Brandon McKoy

mckoy small for website 200x200Brandon McKoy, President, is the chief executive of NJPP and leads the organization's efforts in shaping policy debates to advance economic justice for the many, not a chosen few. Prior to being named President of NJPP in February 2019, Brandon served as NJPP's Director of Government and Public Affairs, where he designed and implemented the organization's outreach, advocacy, and government relations activities. He also produces timely, credible and accessible research and analysis on issues including, but not limited to, economic security, the social safety net and economic opportunity.

Brandon’s research interests include: state tax policy, the minimum wage, paid sick leave, the earned income tax credit, urban planning and criminal justice.

Before joining NJPP in August 2014 as a national fellow under the State Priorities Partnership’s and Center on Budget and Policy Priorities’ state policy fellowship program, Brandon worked as a Program Associate at The Fund for New Jersey, where he assisted in grantmaking on public policy issues that particularly affect low-income and minority populations in New Jersey. He also worked as an AmeriCorps VISTA at HANDS, Inc., a community development corporation in New Jersey, where he worked to mitigate the negative impact of foreclosures and increase citizen participation in local decision-making.

Brandon formerly served as the Deputy Chapter Director of New Leaders Council – New Jersey and is an alumnus of the 2013 fellows class. He currently serves on the board of the New Jersey Work Environment Council, Shelterforce and the I Am Trenton Community Foundation. He received a MA in City & Regional Planning and Policy Development from Rutgers University’s Edward J. Bloustein School of Planning and Public Policy and holds a BS degree in Social Psychology from The College of New Jersey.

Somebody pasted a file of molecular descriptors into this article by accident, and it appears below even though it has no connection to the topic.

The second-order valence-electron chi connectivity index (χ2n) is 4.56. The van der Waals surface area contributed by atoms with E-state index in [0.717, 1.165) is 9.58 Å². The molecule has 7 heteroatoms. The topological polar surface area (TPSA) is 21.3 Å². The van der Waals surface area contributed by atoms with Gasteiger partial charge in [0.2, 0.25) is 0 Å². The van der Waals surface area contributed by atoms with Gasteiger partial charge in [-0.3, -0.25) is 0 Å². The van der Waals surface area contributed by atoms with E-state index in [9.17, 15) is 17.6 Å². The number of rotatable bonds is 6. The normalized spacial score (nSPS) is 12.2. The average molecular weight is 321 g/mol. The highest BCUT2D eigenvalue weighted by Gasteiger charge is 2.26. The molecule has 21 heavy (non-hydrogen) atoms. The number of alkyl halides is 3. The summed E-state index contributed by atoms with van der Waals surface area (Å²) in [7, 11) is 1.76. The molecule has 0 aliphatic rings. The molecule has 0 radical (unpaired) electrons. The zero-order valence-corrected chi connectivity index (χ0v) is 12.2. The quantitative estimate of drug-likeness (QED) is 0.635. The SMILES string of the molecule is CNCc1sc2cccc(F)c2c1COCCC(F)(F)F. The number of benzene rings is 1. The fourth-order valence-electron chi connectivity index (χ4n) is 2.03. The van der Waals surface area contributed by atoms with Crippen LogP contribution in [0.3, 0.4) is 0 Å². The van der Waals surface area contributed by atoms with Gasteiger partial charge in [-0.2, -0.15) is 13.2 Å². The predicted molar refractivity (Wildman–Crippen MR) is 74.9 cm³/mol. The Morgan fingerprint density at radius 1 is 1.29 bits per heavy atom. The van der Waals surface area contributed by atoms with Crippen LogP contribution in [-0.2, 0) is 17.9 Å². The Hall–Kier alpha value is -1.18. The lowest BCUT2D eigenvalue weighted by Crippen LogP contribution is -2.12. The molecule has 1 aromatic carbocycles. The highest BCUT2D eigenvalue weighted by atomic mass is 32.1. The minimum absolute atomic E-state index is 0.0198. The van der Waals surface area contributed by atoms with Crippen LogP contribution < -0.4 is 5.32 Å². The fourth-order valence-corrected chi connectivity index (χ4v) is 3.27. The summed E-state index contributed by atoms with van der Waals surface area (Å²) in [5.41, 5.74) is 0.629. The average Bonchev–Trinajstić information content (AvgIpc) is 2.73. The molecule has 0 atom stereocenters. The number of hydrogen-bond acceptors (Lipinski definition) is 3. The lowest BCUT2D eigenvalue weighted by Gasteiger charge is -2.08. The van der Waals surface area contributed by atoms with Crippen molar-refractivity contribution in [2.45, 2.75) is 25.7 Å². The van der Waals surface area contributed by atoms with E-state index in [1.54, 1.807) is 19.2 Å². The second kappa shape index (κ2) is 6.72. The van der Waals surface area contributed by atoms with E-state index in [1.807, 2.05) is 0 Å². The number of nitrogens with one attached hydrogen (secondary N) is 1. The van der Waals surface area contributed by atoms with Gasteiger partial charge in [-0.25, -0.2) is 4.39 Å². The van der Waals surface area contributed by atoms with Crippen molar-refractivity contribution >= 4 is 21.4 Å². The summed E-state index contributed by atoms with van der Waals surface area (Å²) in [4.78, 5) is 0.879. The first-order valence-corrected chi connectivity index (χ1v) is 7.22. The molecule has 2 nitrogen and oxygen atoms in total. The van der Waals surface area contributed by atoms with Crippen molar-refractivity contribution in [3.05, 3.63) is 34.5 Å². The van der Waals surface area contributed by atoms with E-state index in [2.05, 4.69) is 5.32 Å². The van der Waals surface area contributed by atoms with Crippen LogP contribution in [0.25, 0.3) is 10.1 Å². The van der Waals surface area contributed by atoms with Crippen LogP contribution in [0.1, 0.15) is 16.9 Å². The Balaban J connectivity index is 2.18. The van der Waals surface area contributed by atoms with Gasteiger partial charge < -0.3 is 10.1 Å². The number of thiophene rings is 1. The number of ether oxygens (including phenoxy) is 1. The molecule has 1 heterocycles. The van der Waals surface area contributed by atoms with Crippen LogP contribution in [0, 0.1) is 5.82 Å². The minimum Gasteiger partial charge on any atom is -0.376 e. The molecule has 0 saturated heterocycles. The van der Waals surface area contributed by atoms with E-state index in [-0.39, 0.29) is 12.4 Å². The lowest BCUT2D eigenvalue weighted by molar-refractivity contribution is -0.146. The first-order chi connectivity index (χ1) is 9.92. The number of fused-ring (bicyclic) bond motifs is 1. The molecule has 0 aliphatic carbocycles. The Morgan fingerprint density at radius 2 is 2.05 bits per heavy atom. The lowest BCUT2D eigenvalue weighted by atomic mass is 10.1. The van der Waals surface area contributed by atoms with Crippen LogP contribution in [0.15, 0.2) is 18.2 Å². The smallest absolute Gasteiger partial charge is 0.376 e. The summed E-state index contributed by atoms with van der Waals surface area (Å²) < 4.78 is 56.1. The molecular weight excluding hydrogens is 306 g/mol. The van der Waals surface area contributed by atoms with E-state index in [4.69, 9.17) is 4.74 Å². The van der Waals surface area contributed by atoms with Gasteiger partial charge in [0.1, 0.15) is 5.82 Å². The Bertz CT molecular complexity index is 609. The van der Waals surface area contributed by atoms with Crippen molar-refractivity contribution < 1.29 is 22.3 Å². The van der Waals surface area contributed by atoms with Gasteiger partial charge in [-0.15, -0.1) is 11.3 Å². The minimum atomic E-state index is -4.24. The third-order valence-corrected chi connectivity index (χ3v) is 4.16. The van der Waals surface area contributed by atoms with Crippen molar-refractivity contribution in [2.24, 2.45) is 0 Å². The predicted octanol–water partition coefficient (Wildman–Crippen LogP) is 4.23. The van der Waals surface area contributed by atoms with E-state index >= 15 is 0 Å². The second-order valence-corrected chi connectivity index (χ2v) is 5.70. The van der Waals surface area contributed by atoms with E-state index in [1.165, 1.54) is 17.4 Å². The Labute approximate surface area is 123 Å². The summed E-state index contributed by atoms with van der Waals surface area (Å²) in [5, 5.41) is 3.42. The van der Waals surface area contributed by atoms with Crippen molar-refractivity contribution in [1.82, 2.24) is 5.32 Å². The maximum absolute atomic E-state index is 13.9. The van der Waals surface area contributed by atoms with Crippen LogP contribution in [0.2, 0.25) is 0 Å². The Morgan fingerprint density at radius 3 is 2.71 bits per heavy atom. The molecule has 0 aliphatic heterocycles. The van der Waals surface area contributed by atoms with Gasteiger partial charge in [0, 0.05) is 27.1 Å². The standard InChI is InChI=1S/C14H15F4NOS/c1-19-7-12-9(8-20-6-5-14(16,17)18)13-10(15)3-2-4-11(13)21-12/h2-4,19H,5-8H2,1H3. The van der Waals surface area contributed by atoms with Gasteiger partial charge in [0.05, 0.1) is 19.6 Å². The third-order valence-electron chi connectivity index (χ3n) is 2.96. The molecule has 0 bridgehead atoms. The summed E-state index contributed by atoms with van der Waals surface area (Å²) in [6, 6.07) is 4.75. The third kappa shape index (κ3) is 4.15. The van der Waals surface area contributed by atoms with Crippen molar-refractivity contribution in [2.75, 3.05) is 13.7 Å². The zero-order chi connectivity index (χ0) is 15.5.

Email: mckoy (at) njpp.org | Phone: 609-393-1145 ext. 14

 

16-Cent Wage Hike is Not Enough for New Jersey’s Low-Paid Workers

Gradually increasing the minimum wage to $15 an hour is urgently needed.

New Jersey’s Investment in Higher Ed Still Falling Short

Support for public colleges and universities is 21.3 percent lower than in 2008.

New Jersey’s Investment in Higher Ed Has Fallen Behind

Making college more affordable is essential to the state’s economic future.

Raising the Minimum Wage to $15 by 2024 Would Boost the Pay of 1.2 Million New Jerseyans

The wage increase would help a diverse group of workers who aren’t paid enough to make ends meet, improving their chances of getting by – and, often, providing for their families – in high-cost New Jersey.

‘ALICE’ Confirms: Many Workers Aren’t Paid Enough to Get By

More than 1 in 3 New Jersey households are unable to afford basic necessities.